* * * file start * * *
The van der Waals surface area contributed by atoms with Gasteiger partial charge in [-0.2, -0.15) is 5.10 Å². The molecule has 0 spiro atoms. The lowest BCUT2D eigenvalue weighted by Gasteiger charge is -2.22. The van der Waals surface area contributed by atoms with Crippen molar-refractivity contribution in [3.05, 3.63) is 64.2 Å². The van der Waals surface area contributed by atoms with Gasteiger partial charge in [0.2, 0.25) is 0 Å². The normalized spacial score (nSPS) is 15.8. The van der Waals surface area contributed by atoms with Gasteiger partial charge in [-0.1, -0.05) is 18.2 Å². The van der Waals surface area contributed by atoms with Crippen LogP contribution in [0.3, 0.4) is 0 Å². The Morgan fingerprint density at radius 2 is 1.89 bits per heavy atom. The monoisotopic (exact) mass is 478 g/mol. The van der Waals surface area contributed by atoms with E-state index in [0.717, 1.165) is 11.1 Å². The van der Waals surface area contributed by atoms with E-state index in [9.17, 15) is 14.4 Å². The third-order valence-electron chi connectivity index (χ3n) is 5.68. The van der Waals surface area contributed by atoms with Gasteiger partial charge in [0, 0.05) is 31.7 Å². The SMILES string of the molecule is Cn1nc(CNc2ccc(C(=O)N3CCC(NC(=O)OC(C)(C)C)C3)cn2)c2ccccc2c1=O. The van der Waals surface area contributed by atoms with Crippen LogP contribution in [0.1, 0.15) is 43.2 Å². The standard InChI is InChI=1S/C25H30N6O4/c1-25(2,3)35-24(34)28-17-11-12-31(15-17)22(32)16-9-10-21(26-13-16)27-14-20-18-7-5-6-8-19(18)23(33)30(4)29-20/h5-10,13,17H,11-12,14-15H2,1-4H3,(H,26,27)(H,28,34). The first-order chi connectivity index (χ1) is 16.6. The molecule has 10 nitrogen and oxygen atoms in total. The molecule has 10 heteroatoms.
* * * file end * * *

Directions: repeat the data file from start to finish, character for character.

The van der Waals surface area contributed by atoms with Gasteiger partial charge in [-0.2, -0.15) is 5.10 Å². The molecule has 0 spiro atoms. The lowest BCUT2D eigenvalue weighted by Gasteiger charge is -2.22. The van der Waals surface area contributed by atoms with Crippen molar-refractivity contribution in [3.05, 3.63) is 64.2 Å². The van der Waals surface area contributed by atoms with Gasteiger partial charge in [0.2, 0.25) is 0 Å². The normalized spacial score (nSPS) is 15.8. The van der Waals surface area contributed by atoms with Gasteiger partial charge in [-0.1, -0.05) is 18.2 Å². The van der Waals surface area contributed by atoms with Crippen LogP contribution in [0.3, 0.4) is 0 Å². The Morgan fingerprint density at radius 2 is 1.89 bits per heavy atom. The monoisotopic (exact) mass is 478 g/mol. The van der Waals surface area contributed by atoms with E-state index in [0.717, 1.165) is 11.1 Å². The van der Waals surface area contributed by atoms with E-state index in [9.17, 15) is 14.4 Å². The third-order valence-electron chi connectivity index (χ3n) is 5.68. The van der Waals surface area contributed by atoms with Gasteiger partial charge in [0, 0.05) is 31.7 Å². The SMILES string of the molecule is Cn1nc(CNc2ccc(C(=O)N3CCC(NC(=O)OC(C)(C)C)C3)cn2)c2ccccc2c1=O. The van der Waals surface area contributed by atoms with Crippen LogP contribution in [0.1, 0.15) is 43.2 Å². The standard InChI is InChI=1S/C25H30N6O4/c1-25(2,3)35-24(34)28-17-11-12-31(15-17)22(32)16-9-10-21(26-13-16)27-14-20-18-7-5-6-8-19(18)23(33)30(4)29-20/h5-10,13,17H,11-12,14-15H2,1-4H3,(H,26,27)(H,28,34). The first-order chi connectivity index (χ1) is 16.6. The molecule has 10 nitrogen and oxygen atoms in total. The molecule has 10 heteroatoms.